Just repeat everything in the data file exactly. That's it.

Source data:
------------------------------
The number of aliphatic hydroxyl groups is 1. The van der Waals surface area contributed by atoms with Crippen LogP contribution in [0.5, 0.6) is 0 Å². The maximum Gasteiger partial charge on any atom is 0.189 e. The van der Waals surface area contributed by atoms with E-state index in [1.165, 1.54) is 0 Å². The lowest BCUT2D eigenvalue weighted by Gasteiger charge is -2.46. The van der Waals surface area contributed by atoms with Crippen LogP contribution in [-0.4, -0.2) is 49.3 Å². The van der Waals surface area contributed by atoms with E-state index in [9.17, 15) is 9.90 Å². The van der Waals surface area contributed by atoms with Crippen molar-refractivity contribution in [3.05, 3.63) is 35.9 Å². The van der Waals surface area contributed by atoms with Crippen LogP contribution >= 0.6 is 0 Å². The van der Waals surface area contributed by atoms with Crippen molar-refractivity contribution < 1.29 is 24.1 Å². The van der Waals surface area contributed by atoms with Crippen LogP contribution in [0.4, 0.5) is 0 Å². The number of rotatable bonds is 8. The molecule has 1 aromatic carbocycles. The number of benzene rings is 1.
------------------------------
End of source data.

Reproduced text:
The number of aliphatic hydroxyl groups is 1. The van der Waals surface area contributed by atoms with Crippen LogP contribution in [0.5, 0.6) is 0 Å². The maximum Gasteiger partial charge on any atom is 0.189 e. The van der Waals surface area contributed by atoms with E-state index in [1.165, 1.54) is 0 Å². The lowest BCUT2D eigenvalue weighted by Gasteiger charge is -2.46. The van der Waals surface area contributed by atoms with Crippen LogP contribution in [-0.4, -0.2) is 49.3 Å². The van der Waals surface area contributed by atoms with E-state index in [9.17, 15) is 9.90 Å². The van der Waals surface area contributed by atoms with Crippen molar-refractivity contribution in [3.05, 3.63) is 35.9 Å². The van der Waals surface area contributed by atoms with Crippen LogP contribution >= 0.6 is 0 Å². The van der Waals surface area contributed by atoms with Crippen molar-refractivity contribution < 1.29 is 24.1 Å². The van der Waals surface area contributed by atoms with Crippen LogP contribution in [0.4, 0.5) is 0 Å². The number of rotatable bonds is 8. The molecule has 1 aromatic carbocycles. The number of benzene rings is 1.